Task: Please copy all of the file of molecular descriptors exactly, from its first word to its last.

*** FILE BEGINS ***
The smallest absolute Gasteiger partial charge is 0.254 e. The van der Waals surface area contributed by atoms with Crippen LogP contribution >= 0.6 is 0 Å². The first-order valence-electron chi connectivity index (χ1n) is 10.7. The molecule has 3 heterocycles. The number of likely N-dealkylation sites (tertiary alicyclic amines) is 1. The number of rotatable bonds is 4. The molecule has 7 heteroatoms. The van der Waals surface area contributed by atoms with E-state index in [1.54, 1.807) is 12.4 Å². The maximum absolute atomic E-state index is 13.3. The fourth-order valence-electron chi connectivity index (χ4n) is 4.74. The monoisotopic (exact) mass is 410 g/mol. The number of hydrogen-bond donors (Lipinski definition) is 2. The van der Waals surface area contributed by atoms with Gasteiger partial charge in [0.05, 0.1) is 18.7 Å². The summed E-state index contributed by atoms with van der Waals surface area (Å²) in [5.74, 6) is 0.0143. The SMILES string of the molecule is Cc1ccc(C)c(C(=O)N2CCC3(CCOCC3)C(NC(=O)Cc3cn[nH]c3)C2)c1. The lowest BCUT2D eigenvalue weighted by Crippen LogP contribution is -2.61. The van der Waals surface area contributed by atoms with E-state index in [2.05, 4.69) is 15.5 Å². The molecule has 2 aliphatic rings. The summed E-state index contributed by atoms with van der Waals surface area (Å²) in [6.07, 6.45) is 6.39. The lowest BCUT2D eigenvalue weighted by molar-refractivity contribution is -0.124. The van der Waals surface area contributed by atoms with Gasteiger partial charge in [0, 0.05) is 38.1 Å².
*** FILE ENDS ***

The smallest absolute Gasteiger partial charge is 0.254 e. The van der Waals surface area contributed by atoms with Crippen LogP contribution >= 0.6 is 0 Å². The first-order valence-electron chi connectivity index (χ1n) is 10.7. The molecule has 3 heterocycles. The number of likely N-dealkylation sites (tertiary alicyclic amines) is 1. The number of rotatable bonds is 4. The molecule has 7 heteroatoms. The van der Waals surface area contributed by atoms with E-state index in [1.54, 1.807) is 12.4 Å². The maximum absolute atomic E-state index is 13.3. The fourth-order valence-electron chi connectivity index (χ4n) is 4.74. The monoisotopic (exact) mass is 410 g/mol. The number of hydrogen-bond donors (Lipinski definition) is 2. The van der Waals surface area contributed by atoms with Gasteiger partial charge in [0.05, 0.1) is 18.7 Å². The summed E-state index contributed by atoms with van der Waals surface area (Å²) in [5.74, 6) is 0.0143. The SMILES string of the molecule is Cc1ccc(C)c(C(=O)N2CCC3(CCOCC3)C(NC(=O)Cc3cn[nH]c3)C2)c1. The lowest BCUT2D eigenvalue weighted by Crippen LogP contribution is -2.61. The van der Waals surface area contributed by atoms with E-state index in [2.05, 4.69) is 15.5 Å². The molecule has 2 aliphatic rings. The summed E-state index contributed by atoms with van der Waals surface area (Å²) in [6.07, 6.45) is 6.39. The lowest BCUT2D eigenvalue weighted by molar-refractivity contribution is -0.124. The van der Waals surface area contributed by atoms with Gasteiger partial charge in [0, 0.05) is 38.1 Å².